Father of slain Mercy Hospital doctor: ‘Tammy’s profession was to save lives’
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Tamara O’Neal loved saving lives.
The emergency room doctor thrived on the energy of administering on-the-fly medicine to whoever came through the doors at Mercy Hospital.
“She loved the action,” her father, Tom O’Neal, said Tuesday morning from his living room in LaPorte, Ind.
“She was in on a whole bunch of high-profile cases where people were shot and we’d see it on the news,” he said.
Her family was still struggling Tuesday to comprehend how she herself became a high-profile victim of gun violence.
“I never thought of having to bury one of my kids before myself and that’s tough,” Tom O’Neal said.
“She’s going to be missed and we love her so much.”
O’Neal’s ex-fiance, whose name family members didn’t want to even utter, shot and killed O’Neal Monday at the hospital.
The accused gunman, Juan Lopez, also fatally shot two other people during a shooting rampage and gun fight with cops at the hospital — Chicago Police Officer Samuel Jimenez and Dayna Less, 25, who was training to become a pharmacist.
Lopez was shot in the abdomen and his death was classified as a homicide. He also suffered a self-inflicted gunshot wound to the head, the Cook County Medical Examiner’s Office said.
“She was engaged to him. She broke it off a few months back and he couldn’t let it go,” Tom O’Neal said.
“Family had talked to her and basically said, ‘Cut your ties because you just can’t be friends with someone in situations like that.’ … He couldn’t let go and he took her away from us.”
“Senseless … Tammy’s profession was to save lives, the officer’s profession was to save lives, the pharmacist, all of them — except for him,” Tom O’Neal continued.
The last words the father and daughter shared were tender.
“She called me Sunday night. I was watching the Bears game and she was watching the Bears game and the game started to get tight and she said ‘I can’t take it, dad, I’ve got to go to work in the morning’ and I said, ‘They’re going to pull it off, Tammy … and she said ‘I’ll talk to you tomorrow’ and I said OK. And then she said, ‘I love you’ — that’s the last thing she said to me.”
O’Neal had worked at the Mercy Hospital for two years.
O’Neal’s career path was leading her toward psychiatry — until she picked up a human brain in a lab class and became filled with awe.
After graduating from Purdue University in 2002 with a psychology degree, she took pre-med courses at Southern Illinois University before graduating from the medical program at the University of Illinois at Chicago, said Tom O’Neal, a retired information technology project manager.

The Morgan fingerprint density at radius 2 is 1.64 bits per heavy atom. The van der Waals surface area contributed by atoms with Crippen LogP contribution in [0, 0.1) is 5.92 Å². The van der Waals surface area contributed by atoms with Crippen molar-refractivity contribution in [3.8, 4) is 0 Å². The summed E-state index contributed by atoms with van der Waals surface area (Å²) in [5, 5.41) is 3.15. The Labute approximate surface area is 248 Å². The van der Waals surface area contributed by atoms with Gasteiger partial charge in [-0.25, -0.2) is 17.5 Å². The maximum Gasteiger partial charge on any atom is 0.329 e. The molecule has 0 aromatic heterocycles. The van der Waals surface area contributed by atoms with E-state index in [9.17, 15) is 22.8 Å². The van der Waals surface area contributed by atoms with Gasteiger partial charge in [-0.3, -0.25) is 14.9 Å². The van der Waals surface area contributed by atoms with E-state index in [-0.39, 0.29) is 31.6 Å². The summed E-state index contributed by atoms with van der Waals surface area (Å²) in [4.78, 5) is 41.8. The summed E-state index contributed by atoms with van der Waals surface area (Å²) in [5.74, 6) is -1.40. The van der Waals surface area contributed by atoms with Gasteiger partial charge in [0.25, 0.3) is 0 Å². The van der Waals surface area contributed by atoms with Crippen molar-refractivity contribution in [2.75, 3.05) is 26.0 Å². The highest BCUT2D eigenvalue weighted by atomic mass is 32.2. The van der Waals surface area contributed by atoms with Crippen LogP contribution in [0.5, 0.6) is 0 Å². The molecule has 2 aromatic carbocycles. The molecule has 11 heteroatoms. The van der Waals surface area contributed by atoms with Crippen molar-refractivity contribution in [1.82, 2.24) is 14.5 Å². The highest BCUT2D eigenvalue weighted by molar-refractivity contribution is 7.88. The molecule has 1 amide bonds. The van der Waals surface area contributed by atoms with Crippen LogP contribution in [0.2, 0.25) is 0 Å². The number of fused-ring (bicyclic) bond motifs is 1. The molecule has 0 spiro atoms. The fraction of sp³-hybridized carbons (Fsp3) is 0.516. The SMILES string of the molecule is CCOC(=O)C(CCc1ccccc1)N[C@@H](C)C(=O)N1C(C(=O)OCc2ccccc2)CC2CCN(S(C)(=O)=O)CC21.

“She always went after what she really wanted in life” her father said. At Purdue, he added, “she had a professor tell her that he didn’t think that she could become a doctor and that drove her and she proved him wrong,” he said.
Dr. John Purakal, an ER doctor at the University of Chicago Medical Center, studied with O’Neal at the University of Illinois. She was the last person he expected to see in his emergency room on Monday evening.
“I’m not someone who gets easily excited or overly emotional …, and I can tell you that as soon as I realized what was going on, I couldn’t function,” Purakal said. “I was not the same person and my team recognized that and we had another physician in there managing it primarily.”
Purakal called O’Neal “a very vibrant person” “She advocated for her patients,” he said. “She had a great, infectious smile and laugh and could put you in a really good mood.”
In a tweet on Monday night, Purakal called his slain colleague a “beautiful, resilient passionate” doctor.
O’Neal lived in an apartment near Hyde Park and loved dancing and trying new restaurants and seeing shows.
Her older brother, Shawn, is a probation officer in LaPorte County. Her younger sister, Sharita, is a grade school teacher in LaPorte.
O’Neal made sure she didn’t work Sundays in order to driver the 60 miles to spend time with her family and attend church at the Christian Fellowship Worship Center in LaPorte.
“She was a very devoted Christian,” her father said, adding that she also was choir director at the church.
Often, Purakal said, O’Neal would sing in the ER.
“…She would sing here and there,” Purakal said. “Whatever song was in her head.”
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